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Agencies struggle with cybersecurity despite increased spending

Mar. 11, 2013 - 08:04PM   |  
By NICOLE BLAKE JOHNSON   |   Comments

Federal agencies are struggling to secure their information systems despite shelling out $14.6 billion on cybersecurity in fiscal 2012, according to an annual report released Monday.

The annual Federal Information Security Management Act report (PDF) details agencies’ progress in securing their systems from cyber attacks and other security risks, as well as efforts to meet administrative cybersecurity goals.

According to the report, the largest federal agencies spent 90 percent of their IT security costs on personnel, about 5 percent on cybersecurity tools, 3 percent on developing risk-based security programs and about 1 percent each on testing IT security and training personnel, according to the report. That’s an overall increase from the total $13.3 billion agencies spent on cybersecurity in fiscal 2011.

“While a number of agencies are clearly on the right path, more steps need to be taken to enhance the overall federal government’s information security management,” Sen. Tom Carper, D-Del., said in a statement.

“Federal agencies need to fully implement meaningful security programs that can withstand the serious cyber challenges we face today and will face for the foreseeable future,” he said.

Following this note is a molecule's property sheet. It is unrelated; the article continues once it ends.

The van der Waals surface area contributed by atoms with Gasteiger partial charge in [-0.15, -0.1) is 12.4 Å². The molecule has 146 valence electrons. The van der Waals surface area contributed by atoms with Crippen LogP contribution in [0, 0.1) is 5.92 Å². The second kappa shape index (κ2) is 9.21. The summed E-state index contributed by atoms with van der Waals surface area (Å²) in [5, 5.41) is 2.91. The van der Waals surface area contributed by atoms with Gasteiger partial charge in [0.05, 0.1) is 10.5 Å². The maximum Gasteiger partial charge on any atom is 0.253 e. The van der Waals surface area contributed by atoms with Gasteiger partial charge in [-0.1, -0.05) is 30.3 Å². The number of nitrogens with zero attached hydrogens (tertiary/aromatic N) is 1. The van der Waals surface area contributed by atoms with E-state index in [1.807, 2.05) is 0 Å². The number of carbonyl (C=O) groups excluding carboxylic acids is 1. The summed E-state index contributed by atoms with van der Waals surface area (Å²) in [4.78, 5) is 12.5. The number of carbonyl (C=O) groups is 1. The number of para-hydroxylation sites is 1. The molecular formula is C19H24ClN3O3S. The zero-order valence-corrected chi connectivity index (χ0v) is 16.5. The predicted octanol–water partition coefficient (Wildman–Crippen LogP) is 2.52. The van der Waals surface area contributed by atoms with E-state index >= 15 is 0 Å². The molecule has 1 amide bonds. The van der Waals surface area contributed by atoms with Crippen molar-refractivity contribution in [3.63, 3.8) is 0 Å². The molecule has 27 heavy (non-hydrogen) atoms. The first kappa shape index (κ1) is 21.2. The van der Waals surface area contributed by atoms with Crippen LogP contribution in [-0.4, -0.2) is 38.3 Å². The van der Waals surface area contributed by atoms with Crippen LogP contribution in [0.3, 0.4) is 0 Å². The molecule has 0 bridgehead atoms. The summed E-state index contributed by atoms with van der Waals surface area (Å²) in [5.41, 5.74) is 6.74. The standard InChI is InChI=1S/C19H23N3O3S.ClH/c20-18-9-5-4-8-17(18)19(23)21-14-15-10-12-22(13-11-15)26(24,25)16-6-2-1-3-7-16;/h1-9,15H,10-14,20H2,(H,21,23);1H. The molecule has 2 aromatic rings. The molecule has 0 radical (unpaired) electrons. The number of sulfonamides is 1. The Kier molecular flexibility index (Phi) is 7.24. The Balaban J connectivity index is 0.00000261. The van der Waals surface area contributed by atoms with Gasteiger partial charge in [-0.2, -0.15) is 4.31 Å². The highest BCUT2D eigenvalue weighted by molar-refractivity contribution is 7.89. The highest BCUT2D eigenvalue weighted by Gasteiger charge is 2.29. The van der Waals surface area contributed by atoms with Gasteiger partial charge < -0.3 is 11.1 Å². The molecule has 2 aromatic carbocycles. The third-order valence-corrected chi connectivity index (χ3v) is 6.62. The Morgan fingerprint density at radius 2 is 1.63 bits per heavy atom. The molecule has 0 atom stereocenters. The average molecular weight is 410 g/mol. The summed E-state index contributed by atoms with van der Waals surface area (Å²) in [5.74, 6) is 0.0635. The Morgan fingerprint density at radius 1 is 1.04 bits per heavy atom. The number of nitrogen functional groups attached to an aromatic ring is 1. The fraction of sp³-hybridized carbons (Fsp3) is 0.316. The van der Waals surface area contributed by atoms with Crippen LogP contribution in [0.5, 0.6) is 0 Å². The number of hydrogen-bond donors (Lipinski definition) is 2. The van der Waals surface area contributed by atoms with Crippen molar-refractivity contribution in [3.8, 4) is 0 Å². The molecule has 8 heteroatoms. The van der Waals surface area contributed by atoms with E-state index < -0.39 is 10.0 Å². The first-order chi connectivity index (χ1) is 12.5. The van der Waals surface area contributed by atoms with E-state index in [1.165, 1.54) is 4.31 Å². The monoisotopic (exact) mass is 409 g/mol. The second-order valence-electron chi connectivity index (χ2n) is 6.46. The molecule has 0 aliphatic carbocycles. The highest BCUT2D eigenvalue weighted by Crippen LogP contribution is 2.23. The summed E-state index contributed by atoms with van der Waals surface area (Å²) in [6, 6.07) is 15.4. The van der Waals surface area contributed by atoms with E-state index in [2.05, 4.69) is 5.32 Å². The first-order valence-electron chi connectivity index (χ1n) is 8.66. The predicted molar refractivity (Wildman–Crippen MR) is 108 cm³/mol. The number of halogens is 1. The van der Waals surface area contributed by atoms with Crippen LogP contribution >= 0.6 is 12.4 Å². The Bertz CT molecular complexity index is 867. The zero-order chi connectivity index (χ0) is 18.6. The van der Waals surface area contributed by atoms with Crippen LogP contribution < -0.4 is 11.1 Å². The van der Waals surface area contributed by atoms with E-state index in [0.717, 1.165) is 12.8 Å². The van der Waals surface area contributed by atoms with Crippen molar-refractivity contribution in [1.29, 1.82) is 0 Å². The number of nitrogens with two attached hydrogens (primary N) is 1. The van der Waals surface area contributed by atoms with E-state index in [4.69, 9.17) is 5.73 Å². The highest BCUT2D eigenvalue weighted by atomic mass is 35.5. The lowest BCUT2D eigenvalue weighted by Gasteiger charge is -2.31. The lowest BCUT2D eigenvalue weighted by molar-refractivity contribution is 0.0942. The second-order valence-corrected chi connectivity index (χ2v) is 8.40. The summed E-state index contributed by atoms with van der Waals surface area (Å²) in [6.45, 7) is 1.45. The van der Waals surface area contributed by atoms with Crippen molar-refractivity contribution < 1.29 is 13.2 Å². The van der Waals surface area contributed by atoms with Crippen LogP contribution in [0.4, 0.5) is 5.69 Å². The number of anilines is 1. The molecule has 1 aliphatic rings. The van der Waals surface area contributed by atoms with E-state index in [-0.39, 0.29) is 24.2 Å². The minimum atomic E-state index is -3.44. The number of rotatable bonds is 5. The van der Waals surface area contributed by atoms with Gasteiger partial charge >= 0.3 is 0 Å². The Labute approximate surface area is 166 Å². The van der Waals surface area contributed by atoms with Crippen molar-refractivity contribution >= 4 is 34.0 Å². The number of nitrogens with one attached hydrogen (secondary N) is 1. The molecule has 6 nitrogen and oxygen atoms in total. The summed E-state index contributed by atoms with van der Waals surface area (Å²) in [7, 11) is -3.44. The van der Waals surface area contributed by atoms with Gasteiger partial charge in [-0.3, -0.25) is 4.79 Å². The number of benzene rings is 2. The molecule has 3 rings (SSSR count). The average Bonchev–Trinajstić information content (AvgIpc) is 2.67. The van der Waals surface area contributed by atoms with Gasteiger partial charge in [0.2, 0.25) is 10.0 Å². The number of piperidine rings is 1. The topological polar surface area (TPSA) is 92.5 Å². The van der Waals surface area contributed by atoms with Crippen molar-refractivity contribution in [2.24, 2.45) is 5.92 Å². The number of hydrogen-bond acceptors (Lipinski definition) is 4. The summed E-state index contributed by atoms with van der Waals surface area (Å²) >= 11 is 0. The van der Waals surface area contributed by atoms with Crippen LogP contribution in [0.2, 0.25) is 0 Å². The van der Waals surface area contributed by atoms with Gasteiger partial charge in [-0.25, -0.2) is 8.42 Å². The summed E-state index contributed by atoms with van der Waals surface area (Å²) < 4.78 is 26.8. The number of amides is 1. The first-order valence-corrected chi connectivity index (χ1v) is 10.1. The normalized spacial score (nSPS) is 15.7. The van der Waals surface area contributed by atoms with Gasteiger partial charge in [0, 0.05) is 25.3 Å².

Some agencies, such as the Office of Personnel Management, have improved their ability to automate security checks of their networks, detect vulnerabilities through agency-sponsored security or penetration testing and ensure network traffic is routed through secure Internet connections. But a number of agencies, including the Veterans Affairs Department, are failing to encrypt emails and detect and block unauthorized software from uploading and crippling their networks and systems, the report found.

Agencies said the top challenges impacting cybersecurity include:

• Funding the administration’s priority initiatives, such as continuously monitoring their systems for vulnerabilities and fixing them.

• Cultural challenges.

• Upgrading legacy systems to support new technology capabilities.

• The current budget structure, which funds information technology and cybersecurity by programs.

• Acquiring skilled staff.

Last fiscal year, agencies reported 90,433 full-time positions with major responsibilities in information security. Of those, 67 percent are government employees and 33 percent are contractors.

The Defense Department reported about 80,000 federal and contractor cyber professionals, compared with agencies such as the Department of Homeland Security, which reported having only 1,000 full-time IT security positions.

Despite DHS’s charge to defend civilian, unclassified networks and critical infrastructure against cyber attacks, the department lagged behind the Treasury Department and Social Security Administration in terms of federal positions and total security workforce.

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